Only Arborists Specialize In Trees
Posted by Tony Tomeo on Jan 23, 2013 - 7:30:17 AM
UNITED STATES—Just as most problems in landscapes are caused by maintenance gardeners hired to maintain the landscapes, many of the problems with trees are caused by those hired to fix such problems. Arboriculture, which is the horticulture of trees, really should be performed, or at least directed, by professional arborists. It is too specialized to expect it to be done properly by those lacking education and experience.
The pendulous foliage of red ironbark eucalyptus moves softly in the breeze. The tall, curvy trunks are elegant and sculptural.
Even the few proficient gardeners who can perform most aspects of gardening well are not likely as proficient with proper arboriculture as arborists are, not only because it is so different from other gardening, but also because of the techniques and tools involved. Gardeners compare to arborists something like those who clean windows on skyscrapers. Custodians who clean windows on the highest floors from the inside probably would not want to clean the same windows from the outside like window washers do. There are just too many differences in the two related, but vastly different types of work.
Arborists who are certified by the International Society of Arboriculture, or ISA certified arborists, are the most qualified to assess the health, stability and structural integrity of trees, and to then prescribe any necessary arboricultural procedures. These arborists have passed an examination of their arboricultural expertise, and maintain their certification by continued involvement with ISA educational seminars, workshops and classes.
Arborists and the tree service businesses that they are affiliated with are easy to find at the website of the ISA at www.isaarbor.com. They can be found directly by name, or regionally by city or ZIP code. The website is also an excellent resource for those wanting to learn more about trees and the importance of proper arboriculture.
Trees are the most substantial features of landscapes, and are really worthy of more respect than they commonly get. Structural problems or instability can be serious problems, not only to the affected trees, but also to anything around them that might be damaged or destroyed by falling limbs or even entire trees. Proper arboriculture helps to keep trees healthy and reasonably safe for many decades or centuries.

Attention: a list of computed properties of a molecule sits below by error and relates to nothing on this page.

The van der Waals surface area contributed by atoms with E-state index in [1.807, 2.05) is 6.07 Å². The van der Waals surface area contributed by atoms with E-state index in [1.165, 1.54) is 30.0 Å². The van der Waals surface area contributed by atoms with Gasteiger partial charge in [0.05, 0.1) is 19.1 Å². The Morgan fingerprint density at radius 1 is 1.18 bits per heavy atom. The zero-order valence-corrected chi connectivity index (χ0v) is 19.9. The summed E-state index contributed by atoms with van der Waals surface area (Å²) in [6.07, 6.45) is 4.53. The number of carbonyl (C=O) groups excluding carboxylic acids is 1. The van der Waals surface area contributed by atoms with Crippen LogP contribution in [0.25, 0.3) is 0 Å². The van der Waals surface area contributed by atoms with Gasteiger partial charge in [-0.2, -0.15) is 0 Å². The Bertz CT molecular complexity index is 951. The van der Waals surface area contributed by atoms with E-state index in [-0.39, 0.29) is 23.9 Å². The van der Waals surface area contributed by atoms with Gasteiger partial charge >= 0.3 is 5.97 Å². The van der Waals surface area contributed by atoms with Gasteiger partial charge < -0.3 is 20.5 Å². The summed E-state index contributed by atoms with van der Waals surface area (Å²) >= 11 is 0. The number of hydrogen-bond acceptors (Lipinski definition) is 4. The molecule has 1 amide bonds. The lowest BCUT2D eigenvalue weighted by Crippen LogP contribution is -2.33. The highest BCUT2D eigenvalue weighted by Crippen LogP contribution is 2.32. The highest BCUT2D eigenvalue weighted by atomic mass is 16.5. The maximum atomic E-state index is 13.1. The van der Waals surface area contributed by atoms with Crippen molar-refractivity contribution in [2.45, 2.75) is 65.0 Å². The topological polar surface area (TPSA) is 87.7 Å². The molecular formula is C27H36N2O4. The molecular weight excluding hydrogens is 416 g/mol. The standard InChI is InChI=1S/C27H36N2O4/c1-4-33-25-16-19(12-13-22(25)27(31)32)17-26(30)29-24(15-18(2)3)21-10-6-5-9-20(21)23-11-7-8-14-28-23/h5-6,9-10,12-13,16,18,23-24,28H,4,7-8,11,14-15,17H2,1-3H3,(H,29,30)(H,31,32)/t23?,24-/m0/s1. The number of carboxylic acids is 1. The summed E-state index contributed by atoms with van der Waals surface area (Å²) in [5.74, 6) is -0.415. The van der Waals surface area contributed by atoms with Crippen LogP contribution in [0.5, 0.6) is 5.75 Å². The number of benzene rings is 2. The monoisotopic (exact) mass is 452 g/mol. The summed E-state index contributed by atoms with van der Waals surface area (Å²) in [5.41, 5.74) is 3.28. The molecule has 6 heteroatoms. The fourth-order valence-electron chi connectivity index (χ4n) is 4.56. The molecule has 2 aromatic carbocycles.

Tree of the Week: Red Ironbark Eucalyptus
The many varied eucalypti never seem to outgrow the bad reputation of the blue gum and red gum eucalypti that get too big, messy and dangerous for urban gardens. Fortunately though, most others do not get nearly as large, and many stay proportionate to urban gardens. Their smaller canopies are neither as messy, nor as structurally unsound. Their adaptability to so many California climates and tolerance of aridity are serious advantages.
Red ironbark eucalyptus, Eucalyptus sideroxylon, is one of the mid-sized eucalypti that can eventually get quite tall, so its probably best where it has room to grow. Pruning for containment in compact gardens is actually quite a bit of work. Their coffee colored and deeply furrowed bark on elegantly sculptural trunks and limbs contrast nicely behind the mint frosting colored and softly pendulous foliage. The lanceolate leaves are about five inches long and three quarters of an inch wide. Flowers are almost always pinkish red, but can be pink or white.
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